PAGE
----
by James DeChene
This week, the last before the General Assembly returns post-Joint Finance Committee break, saw two meetings of interest to the Chamber. The first, was the Joint Sunset Committee hearing on Hazardous Substance Cleanup Act (HSCA) funding, which is used, in part, to incentivize the clean-up of brownfield sites. The Chamber has been supportive of this program due to its usefulness in helping to remediate and bring back into use dirty sites across Delaware, as well as the proven return on investment the program provides. According the University of Delaware, for every dollar spent in HSCA, there are over $17 dollars brought back in economic development. Funded by a tax on gasoline wholesalers, the program funding is generally spent as soon as appropriated in July. As gas prices remain down, there is a direct negative impact on the amount of funding the program receives. There is talk of working to create a mechanism that would include a floor and a ceiling for the tax rate, depending on the price of gas, in order to provide sustainable funding for HSCA. More to come on that.
Also this week, the taskforce created to explore the legalization of marijuana in Delaware met, and there was some confusion during the meeting on how a vote for the release of the taskforce report would take place, and what, in fact, the vote would mean. Due to that confusion, the vote to release failed. There is another meeting next week, March 7, where there may be another vote held, but that remains to be seen.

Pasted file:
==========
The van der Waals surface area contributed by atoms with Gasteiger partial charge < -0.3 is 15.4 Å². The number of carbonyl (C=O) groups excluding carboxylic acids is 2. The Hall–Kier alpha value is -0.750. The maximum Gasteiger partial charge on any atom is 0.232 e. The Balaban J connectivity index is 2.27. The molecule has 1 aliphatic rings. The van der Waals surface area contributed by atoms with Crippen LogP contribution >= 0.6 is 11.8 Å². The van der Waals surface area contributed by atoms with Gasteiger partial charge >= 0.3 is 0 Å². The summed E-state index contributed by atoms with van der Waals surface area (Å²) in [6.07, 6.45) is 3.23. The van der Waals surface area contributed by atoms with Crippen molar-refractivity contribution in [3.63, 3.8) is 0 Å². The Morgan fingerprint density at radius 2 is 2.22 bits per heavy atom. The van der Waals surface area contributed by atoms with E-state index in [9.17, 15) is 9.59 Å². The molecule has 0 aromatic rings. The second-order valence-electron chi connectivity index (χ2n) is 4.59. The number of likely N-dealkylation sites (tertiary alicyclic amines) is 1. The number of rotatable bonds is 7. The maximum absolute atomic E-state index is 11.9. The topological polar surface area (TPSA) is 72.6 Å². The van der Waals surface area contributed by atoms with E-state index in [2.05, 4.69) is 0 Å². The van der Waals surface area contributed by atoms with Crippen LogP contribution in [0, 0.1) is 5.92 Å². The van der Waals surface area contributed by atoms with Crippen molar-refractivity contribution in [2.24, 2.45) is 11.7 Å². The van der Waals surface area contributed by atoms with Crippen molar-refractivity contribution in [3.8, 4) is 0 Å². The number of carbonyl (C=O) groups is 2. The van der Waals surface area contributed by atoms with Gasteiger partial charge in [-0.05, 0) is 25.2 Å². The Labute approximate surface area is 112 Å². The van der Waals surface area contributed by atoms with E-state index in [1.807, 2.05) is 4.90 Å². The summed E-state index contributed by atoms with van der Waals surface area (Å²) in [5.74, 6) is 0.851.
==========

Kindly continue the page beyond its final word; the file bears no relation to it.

Next week, the General Assembly returns. There may be a Senate vote on SB10, the minimum wage bill. As of now, the latest amended version calls for a $.50 raise in October 2018, with another $.50 raise to take place in October 2019. Right now, the minimum wage stands at $8.25. The bill is expected to pass the Senate, and there will be the opportunity for businesses to be heard when it reaches committee in the House. More to come on that, too.
James DeChene is the Chamber's Senior Vice President of Government Affairs.